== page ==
Small plants can be hand-pulled but the entire plant should be removed including the roots. For climbing vines, you first cut the vines as close to the ground as possible before making a second cut at eye level or above. The cutting should be done before spring arrives to prevent new growth of the vine from shading and weakening the host plant. Unless the root is removed, the cutting may have to be repeated the following year since new shoots often emerge from the base of the original vine. However, repeated cuttings over several growing seasons will exhaust the root system and eventually kill the plant

Garlic mustard

Pulling individual plants by hand is the simplest way to manage garlic mustard. When pulling the plants it is important to include the roots since they can produce additional stems if left in the ground. All plant material should be collected and removed from the site as seed ripening continues even after the plants are pulled. The seeds remain viable in the soil for up to 10 years and repeated annual hand pulling will be needed until the seed bank is exhausted.

Japanese knotweed

Japanese knotweed is a highly invasive plant with roots that can penetrate up to 6 feet deep and up to 65 feet wide. Getting rid of the plant is a challenge and will require repeated efforts over many seasons. Non-herbicide approaches for removing the plant include: Repeated cutting throughout the summer, starting when the plant is no more than one foot tall; smothering the plant with tarp in the spring; and digging at any time (but especially before smothering). Using multiple removal methods will increase your chances of success.

Burning Bush

Burning bush outcompetes native species that birds and other wildlife need for food and shelter. Young plants of burning bush can be pulled out of the ground by hand. Seedlings are especially easy to spot in the fall when their color is bright red. For larger plants, the branches of the plant can be cut and the roots dug up. A shovel and a hand clipper to chop off the roots are useful tools for uprooting the plant. When removed from a garden, it is important to replace the plant with some native shrub or tree that will provide more value to wildlife.

Multiflora rose

Hand-pulling of individual plants along with the roots can be effective when the plants are small and grow in isolation. Cutting is appropriate for smaller populations of plants. The stems should be cut down to the ground and the roots dug up, if possible. Repeated cutting of the stems alone will control the spread of the plant, but will not kill them. For areas with larger stands of multiflora rose, mowing a few times per year can provide partial control by restricting top growth and spread.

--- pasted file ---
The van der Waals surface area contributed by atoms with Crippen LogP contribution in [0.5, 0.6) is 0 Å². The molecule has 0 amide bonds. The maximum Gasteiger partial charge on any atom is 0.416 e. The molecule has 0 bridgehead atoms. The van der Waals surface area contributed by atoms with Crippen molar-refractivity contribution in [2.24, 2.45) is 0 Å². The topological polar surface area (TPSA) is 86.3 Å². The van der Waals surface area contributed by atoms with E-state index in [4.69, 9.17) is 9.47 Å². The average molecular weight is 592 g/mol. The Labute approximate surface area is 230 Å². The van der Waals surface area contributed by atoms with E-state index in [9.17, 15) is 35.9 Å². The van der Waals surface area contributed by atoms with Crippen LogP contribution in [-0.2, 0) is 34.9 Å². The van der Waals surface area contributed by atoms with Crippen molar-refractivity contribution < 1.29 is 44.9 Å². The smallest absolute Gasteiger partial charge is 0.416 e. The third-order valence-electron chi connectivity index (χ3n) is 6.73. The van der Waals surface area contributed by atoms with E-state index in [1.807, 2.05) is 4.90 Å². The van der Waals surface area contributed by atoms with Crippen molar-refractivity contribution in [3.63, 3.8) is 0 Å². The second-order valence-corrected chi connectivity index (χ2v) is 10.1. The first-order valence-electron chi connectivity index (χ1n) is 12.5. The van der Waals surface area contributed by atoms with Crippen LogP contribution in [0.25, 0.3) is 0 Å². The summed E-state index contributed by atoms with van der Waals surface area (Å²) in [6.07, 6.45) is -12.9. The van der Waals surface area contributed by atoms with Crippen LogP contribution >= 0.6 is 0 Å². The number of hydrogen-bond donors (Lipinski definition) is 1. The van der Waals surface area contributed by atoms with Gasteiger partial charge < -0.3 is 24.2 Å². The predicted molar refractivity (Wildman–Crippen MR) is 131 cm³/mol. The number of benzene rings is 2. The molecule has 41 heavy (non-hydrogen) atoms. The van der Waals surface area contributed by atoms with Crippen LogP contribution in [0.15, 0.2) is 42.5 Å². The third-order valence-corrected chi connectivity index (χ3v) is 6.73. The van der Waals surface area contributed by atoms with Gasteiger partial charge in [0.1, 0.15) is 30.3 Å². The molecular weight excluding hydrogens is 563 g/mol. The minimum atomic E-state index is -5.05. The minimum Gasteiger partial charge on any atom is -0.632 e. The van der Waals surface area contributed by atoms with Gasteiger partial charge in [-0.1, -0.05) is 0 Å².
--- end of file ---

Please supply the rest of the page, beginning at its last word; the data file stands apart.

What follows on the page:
bittersweet's distinctive orange roots

A lush stand of knotweed chokes out native plants.

AuTUMN: Putting our Gardens to bed

Fall is the time of year many of us focus on our labor-intensive “clean up” activities including leaf raking, cutting back flowering plants in our garden beds, and generally giving a tidy appearance to our yards before the ground freezes and winter sets in. However, all of this hard work actually reduces the ecological health of our gardens. Easing off a bit in key areas and allowing more natural processes can help improve soil and plant health while also providing needed shelter and food for birds and insects. Plus, all the time you save on fall chores means more time you can spend relaxing and enjoying your backyard as the plants and animals reabsorb nature’s strength in preparation for their springtime renaissance.

Leaving fallen leaves and spent flower heads are two very easy and helpful changes you can make. And this doesn’t have to be all or nothing! Try a couple of the suggestions below if doing them all feels like it would leave your yard too untidy this year.

Fallen leaves = free mulch! Or perhaps you can say to yourself, “Leave the Leaves!” Leave them on your grass as much as you can bear to. Leaf pieces will decompose to improve your soil for next year’s growth.

Leaf litter for wildlife. Leaf litter, that layer of new-fallen leaves this year above the soil itself, provides important shelter for insects and salamanders, which themselves provide food for birds. Fireflies live in leaf litter. No litter, no magical lights next summer.

Spent flower heads and stalks: leave them standing. Use clippers to remove diseased plant parts, but leave the rest until spring. Spent flower heads provide seed for birds to eat in fall and winter while food is scarce. Insects overwinter both within parts of the plants or in the soil around the roots--vital shelter for them during the cold of winter. Additionally, stalks can enliven your garden with a ghostly presence over the winter.

Eco Landscaping Tips:

  • If leaves on your grass look untidy and you want to remove them, you can rake them into flower beds where they can provide protective insulation for perennial plants and water conservation benefits just like wood chip mulch. You can also use them as collars for bases of trees. And if you have kids that desperately need to get some outside time, there’s the added benefit of letting them play in a pile of crisp fall leaves. And in a gift that keeps giving, fall leaf mulch can actually lock in moisture through the next summer which is important for our gardens when water use restrictions kick in.

  • Don’t use a leaf blower; most bees live in the top layer of soil and leaf blowers destroy this habitat.